Ravens’ first half marked by ups and downs

Street Talk Ravens’ first half marked by ups and downs

Posted in Street Talk
Print this article

OWINGS MILLS — At the midway point of the regular season, here’s a look at some of the highs and lows of the Baltimore Ravens’ first half:


OFFENSIVE MVP: Joe Flacco has emerged as one of the top quarterbacks in the league, upgrading his accuracy and command of the offense. His poise is remarkable.


BREAKTHROUGH OFFENSIVE PLAYER: Ray Rice. The diminutive running back has developed into one of the most explosive, versatile all-purpose backs in the NFL.


BEST THROW: Flacco’s deep spiral to Mark Clayton for a late over-the-shoulder touchdown catch against the Kansas City Chiefs to open the season.


BEST RUN: Rice using his fingertips to propel himself off the ground to scamper for a long touchdown against the Cincinnati Bengals.


BEST CATCH: Veteran wide receiver Derrick Mason’s acrobatic touchdown catch against the New England Patriots where he was upended, landing awkwardly and remaining on the ground for several minutes.


BEST TACKLE: All-Pro middle linebacker Ray Lewis’ game-preserving hit on fourth down to stop elusive San Diego Chargers running back Darren Sproles.


TROUBLING TREND: The Ravens’ pass coverage has taken a major hit with several quarterbacks thriving against a suspect secondary.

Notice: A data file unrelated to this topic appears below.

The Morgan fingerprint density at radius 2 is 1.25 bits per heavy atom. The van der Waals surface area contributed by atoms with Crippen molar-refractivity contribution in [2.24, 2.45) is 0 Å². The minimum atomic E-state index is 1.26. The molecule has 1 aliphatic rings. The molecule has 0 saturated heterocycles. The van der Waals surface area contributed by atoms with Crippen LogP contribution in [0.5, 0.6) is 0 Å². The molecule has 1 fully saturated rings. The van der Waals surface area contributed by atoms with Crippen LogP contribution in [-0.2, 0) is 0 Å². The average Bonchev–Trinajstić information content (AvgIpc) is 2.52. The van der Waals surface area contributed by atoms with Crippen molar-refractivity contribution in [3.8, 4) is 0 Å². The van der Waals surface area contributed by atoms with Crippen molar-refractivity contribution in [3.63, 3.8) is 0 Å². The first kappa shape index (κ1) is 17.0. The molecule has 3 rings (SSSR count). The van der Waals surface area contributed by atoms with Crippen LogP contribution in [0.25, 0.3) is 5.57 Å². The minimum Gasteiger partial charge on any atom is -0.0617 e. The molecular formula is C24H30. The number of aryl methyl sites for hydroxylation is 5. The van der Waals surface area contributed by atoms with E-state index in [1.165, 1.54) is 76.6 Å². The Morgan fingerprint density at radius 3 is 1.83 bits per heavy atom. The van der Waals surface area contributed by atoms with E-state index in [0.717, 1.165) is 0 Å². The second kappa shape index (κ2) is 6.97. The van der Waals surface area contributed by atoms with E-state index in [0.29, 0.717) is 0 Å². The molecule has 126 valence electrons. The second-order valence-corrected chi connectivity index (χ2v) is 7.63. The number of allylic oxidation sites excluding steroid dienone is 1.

BEST MOMENT: The Ravens’ dominant 30-7 victory over the previously undefeated Denver Broncos as they excelled in all three phases.


WORST MOMENT: New kicker Steve Hauschka shanking a potential game-winning field goal against the Minnesota Vikings wide of the left upright.


SCARIEST MOMENT: Offensive Tackle Jared Gaither being carted off the field with a neck injury at Gillette Stadium.


BEST PLAY: Free safety Ed Reed anticipating quarterback Carson Palmer’s intentions and breaking on the football for an interception return for a touchdown against the Bengals.


WORST PLAY: Cornerback Frank Walker grabbing wide receiver Sidney Rice for an obvious pass interference infraction in the fourth quarter that declined since Rice caught the football anyway. The long gain set up the Vikings’ game-winning field goal.


WORST CALL: Outside linebacker Terrell Suggs being penalized for roughing the passer when he grazed Patriots quarterback Tom Brady’s knees with Brady successfully using his clout to influence the referee to throw the flag.


WORST JUDGMENT: Lewis’ costly helmet-to-helmet hit on Bengals wide receiver Chad Ochocinco during the final minutes of the Ravens’ loss this season to Cincinnati at M&T Bank Stadium. It was an unnecessarily aggressive shot with the pass sailing well out of Ochocinco’s reach anyway.


WORST DECISION: Not retaining clutch veteran kicker Matt Stover.


BEST DECISION: A tie between signing six-time Pro Bowl center Matt Birk and trading up in the first round to draft Ole Miss offensive tackle Michael Oher.